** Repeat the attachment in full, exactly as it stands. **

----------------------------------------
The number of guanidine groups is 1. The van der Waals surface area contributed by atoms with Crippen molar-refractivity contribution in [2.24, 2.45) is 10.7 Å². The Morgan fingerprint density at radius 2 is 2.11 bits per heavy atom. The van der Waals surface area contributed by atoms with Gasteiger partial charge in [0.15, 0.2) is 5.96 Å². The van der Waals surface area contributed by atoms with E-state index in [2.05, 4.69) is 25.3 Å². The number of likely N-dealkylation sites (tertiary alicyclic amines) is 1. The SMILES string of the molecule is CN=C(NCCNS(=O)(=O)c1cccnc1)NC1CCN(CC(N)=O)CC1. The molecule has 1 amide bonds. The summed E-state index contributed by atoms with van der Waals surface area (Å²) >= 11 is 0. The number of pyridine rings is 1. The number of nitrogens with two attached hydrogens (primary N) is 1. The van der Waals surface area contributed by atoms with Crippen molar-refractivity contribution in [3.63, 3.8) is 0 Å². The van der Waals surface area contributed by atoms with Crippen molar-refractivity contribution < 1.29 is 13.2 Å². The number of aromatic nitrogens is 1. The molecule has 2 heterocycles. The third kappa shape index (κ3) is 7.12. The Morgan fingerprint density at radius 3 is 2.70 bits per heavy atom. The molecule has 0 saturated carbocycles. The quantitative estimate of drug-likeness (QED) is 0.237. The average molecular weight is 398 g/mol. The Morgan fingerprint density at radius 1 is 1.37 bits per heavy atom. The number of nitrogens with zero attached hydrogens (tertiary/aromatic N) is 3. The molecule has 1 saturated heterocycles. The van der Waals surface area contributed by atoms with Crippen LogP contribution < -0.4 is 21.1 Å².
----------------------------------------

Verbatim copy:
The number of guanidine groups is 1. The van der Waals surface area contributed by atoms with Crippen molar-refractivity contribution in [2.24, 2.45) is 10.7 Å². The Morgan fingerprint density at radius 2 is 2.11 bits per heavy atom. The van der Waals surface area contributed by atoms with Gasteiger partial charge in [0.15, 0.2) is 5.96 Å². The van der Waals surface area contributed by atoms with E-state index in [2.05, 4.69) is 25.3 Å². The number of likely N-dealkylation sites (tertiary alicyclic amines) is 1. The SMILES string of the molecule is CN=C(NCCNS(=O)(=O)c1cccnc1)NC1CCN(CC(N)=O)CC1. The molecule has 1 amide bonds. The summed E-state index contributed by atoms with van der Waals surface area (Å²) >= 11 is 0. The number of pyridine rings is 1. The number of nitrogens with two attached hydrogens (primary N) is 1. The van der Waals surface area contributed by atoms with Crippen molar-refractivity contribution in [3.63, 3.8) is 0 Å². The van der Waals surface area contributed by atoms with Crippen molar-refractivity contribution < 1.29 is 13.2 Å². The number of aromatic nitrogens is 1. The molecule has 2 heterocycles. The third kappa shape index (κ3) is 7.12. The Morgan fingerprint density at radius 3 is 2.70 bits per heavy atom. The molecule has 0 saturated carbocycles. The quantitative estimate of drug-likeness (QED) is 0.237. The average molecular weight is 398 g/mol. The Morgan fingerprint density at radius 1 is 1.37 bits per heavy atom. The number of nitrogens with zero attached hydrogens (tertiary/aromatic N) is 3. The molecule has 1 saturated heterocycles. The van der Waals surface area contributed by atoms with Crippen LogP contribution < -0.4 is 21.1 Å².